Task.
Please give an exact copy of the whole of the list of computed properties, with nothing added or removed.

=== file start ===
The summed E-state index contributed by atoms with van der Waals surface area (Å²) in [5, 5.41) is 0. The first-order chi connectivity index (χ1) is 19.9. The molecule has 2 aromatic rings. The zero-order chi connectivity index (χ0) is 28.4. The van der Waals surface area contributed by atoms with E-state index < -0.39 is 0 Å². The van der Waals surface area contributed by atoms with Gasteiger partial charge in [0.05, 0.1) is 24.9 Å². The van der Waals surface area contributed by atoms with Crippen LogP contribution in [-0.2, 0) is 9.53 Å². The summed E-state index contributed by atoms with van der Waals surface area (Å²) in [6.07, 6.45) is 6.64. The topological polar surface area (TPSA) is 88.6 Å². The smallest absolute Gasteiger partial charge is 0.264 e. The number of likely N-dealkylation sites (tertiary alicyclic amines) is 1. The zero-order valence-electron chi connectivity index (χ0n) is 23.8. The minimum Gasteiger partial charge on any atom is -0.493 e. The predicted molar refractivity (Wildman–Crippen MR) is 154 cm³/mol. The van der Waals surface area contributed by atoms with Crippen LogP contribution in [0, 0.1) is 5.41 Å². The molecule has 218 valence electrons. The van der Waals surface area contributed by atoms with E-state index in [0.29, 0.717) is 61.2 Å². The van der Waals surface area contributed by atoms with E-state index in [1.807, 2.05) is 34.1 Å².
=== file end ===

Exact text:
The summed E-state index contributed by atoms with van der Waals surface area (Å²) in [5, 5.41) is 0. The first-order chi connectivity index (χ1) is 19.9. The molecule has 2 aromatic rings. The zero-order chi connectivity index (χ0) is 28.4. The van der Waals surface area contributed by atoms with E-state index < -0.39 is 0 Å². The van der Waals surface area contributed by atoms with Gasteiger partial charge in [0.05, 0.1) is 24.9 Å². The van der Waals surface area contributed by atoms with Crippen LogP contribution in [-0.2, 0) is 9.53 Å². The summed E-state index contributed by atoms with van der Waals surface area (Å²) in [6.07, 6.45) is 6.64. The topological polar surface area (TPSA) is 88.6 Å². The smallest absolute Gasteiger partial charge is 0.264 e. The number of likely N-dealkylation sites (tertiary alicyclic amines) is 1. The zero-order valence-electron chi connectivity index (χ0n) is 23.8. The minimum Gasteiger partial charge on any atom is -0.493 e. The predicted molar refractivity (Wildman–Crippen MR) is 154 cm³/mol. The van der Waals surface area contributed by atoms with Crippen LogP contribution in [0, 0.1) is 5.41 Å². The molecule has 218 valence electrons. The van der Waals surface area contributed by atoms with E-state index in [0.29, 0.717) is 61.2 Å². The van der Waals surface area contributed by atoms with E-state index in [1.807, 2.05) is 34.1 Å².